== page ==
Seeing how Halloween is around the corner, I thought I would write about two of my favorite things: Japanese comics and scary stories. There is something timeless about the horror genre because of its ability to let the audience face their fears and get an emotional response without having to experience horror in real life. There are many aspects of horror (psychological, monsters, serial killers) that span across many mediums, but I will be focusing in on how manga portrays different kinds of horror.
The Japanese have their own brand of horror that they do really well: it’s shown in their films such as Ringu and video games like Fatal Frame and Silent Hill, where protagonists go up against supernatural entities. Traditional Japanese horror focus on those from the spirit world: angry ghosts who cannot find peace or demons who torment humans.
However, the genre has expanded with influences from Lovecraft and Romero, which has allowed manga artists to experiment with new stories. As manga is highly regarded in Japan and there is a wide target audience than the Western comic market, there are many subgenres in the horror genre itself.
Higurashi no Naku Koro ni (“When the Cicadas Cry” in English) was created as a visual novel for the computer before it was adapted into a manga. The manga is very accurate to the original source and contains gory, disturbing images to fit the mood of paranoia and death. The story falls under psychological horror as many of the characters, who are innocent and cute, fall into a state of fear and their personal traumas fuel their insanity; it also delves into themes such as fighting fate and believing in one’s friends. Other examples of psychological horror manga include Elfen Lied, Homunculus and Drifting Classroom.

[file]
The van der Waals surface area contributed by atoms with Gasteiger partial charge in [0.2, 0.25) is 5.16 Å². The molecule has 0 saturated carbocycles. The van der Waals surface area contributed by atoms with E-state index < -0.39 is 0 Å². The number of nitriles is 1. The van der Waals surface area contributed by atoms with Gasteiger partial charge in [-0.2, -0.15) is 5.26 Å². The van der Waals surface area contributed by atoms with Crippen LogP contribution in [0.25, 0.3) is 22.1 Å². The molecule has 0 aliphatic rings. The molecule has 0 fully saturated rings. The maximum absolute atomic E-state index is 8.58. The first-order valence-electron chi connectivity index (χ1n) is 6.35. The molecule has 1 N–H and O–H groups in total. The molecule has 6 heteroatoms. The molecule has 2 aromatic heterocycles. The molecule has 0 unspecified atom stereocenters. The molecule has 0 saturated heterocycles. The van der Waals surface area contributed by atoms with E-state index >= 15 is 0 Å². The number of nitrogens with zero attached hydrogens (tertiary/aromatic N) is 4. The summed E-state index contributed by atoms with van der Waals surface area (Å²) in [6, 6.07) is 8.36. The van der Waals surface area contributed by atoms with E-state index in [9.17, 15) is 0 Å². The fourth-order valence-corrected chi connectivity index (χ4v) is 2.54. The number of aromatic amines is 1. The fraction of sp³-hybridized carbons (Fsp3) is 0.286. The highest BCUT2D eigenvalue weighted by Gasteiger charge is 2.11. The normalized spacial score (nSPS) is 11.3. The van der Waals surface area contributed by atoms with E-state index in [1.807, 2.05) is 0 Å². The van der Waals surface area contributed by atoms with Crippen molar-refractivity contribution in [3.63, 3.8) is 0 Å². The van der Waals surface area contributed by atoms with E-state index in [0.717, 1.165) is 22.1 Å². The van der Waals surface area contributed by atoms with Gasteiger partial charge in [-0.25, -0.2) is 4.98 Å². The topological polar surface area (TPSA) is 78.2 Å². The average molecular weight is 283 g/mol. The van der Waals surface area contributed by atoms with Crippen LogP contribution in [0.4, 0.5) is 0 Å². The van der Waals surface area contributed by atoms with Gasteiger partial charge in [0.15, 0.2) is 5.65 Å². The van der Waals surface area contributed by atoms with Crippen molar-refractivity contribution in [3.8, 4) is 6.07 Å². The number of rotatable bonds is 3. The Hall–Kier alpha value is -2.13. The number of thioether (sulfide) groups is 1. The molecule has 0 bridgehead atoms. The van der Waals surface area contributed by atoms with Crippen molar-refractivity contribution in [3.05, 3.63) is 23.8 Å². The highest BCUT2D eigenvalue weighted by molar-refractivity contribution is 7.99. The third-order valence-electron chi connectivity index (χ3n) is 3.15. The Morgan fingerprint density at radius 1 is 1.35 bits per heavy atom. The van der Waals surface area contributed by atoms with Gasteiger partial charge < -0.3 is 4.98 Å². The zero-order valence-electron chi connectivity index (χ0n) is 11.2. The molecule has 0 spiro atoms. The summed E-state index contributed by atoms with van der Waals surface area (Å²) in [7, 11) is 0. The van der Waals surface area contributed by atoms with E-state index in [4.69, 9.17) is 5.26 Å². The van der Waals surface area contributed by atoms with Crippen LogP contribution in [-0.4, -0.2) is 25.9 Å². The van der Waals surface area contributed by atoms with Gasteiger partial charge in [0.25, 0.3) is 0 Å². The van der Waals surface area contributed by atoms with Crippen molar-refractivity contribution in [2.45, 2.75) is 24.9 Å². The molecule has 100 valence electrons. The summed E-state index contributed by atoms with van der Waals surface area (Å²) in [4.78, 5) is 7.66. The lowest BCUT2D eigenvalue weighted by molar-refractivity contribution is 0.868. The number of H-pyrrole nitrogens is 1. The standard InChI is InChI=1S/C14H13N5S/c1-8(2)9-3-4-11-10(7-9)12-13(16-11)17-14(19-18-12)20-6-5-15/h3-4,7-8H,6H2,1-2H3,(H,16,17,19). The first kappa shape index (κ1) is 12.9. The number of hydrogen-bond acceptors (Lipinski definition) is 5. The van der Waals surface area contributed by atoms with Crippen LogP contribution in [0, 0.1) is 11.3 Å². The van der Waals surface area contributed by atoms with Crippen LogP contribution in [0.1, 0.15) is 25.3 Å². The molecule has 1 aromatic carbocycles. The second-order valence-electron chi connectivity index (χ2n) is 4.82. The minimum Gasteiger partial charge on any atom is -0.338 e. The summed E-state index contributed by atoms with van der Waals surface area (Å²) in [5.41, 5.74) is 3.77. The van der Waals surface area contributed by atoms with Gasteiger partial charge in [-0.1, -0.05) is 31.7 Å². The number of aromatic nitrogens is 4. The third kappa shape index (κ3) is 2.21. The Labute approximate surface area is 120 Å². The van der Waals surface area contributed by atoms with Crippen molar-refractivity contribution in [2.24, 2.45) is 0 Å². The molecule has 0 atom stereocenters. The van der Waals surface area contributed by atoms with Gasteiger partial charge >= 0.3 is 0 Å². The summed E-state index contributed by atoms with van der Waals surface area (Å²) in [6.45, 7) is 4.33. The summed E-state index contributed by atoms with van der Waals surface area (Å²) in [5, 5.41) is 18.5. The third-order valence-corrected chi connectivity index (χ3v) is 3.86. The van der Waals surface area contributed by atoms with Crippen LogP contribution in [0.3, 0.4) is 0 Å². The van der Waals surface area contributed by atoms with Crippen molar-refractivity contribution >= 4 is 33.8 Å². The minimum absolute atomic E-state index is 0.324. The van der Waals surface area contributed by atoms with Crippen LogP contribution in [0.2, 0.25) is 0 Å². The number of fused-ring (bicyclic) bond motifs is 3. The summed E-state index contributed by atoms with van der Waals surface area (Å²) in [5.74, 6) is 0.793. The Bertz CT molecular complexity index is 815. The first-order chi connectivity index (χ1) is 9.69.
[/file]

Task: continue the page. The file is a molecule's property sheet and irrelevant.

Uzumaki was written by Junji Ito, who is well-known for his Lovecraftian horror. This was the first manga along with the Higurashi comic to terrify me. This series is more of a cosmic horror that introduces a force form, mysterious spirals outside the human mind to destroy an entire town by turning people into snails. Most of Ito’s work relies on this kind of alien life-form, including Gyo, Tomie and The Enigma of Amigara Fault.
A popular trope seen in horror manga (and many manga in general) is the high amount of fanservice combined with gore; the pornographic variety is called guro. Franken Fran is a horror-comedy; it’s not so much as scary as it is grotesque on a black humor level, along with lots of fetish kinks such as dismemberment and cute monster girls. Highschool of the Dead is infamous for its combination of graphic murder by zombies and gratuitous amount of T&A everywhere you look. Other examples of “sexy horror” manga are Corpse Party: Musume, Bible Black and Urotsukidoji, which holds the “honor” of being the first manga to contain tentacle porn (don’t look it up if you can’t stomach graphic violence and sex).
These are only a few of the many horror out there besides what Western audiences know from movoies like The Ring and The Grudge. Many horror themes crossover with other genres: dark fantasy (Berserk), mystery (Shiki) and adventure/action (Deadman Wonderland). If you want a good scare or just want to be weirded out this Halloween, just hit the manga section at your local bookstore. Happy Halloween!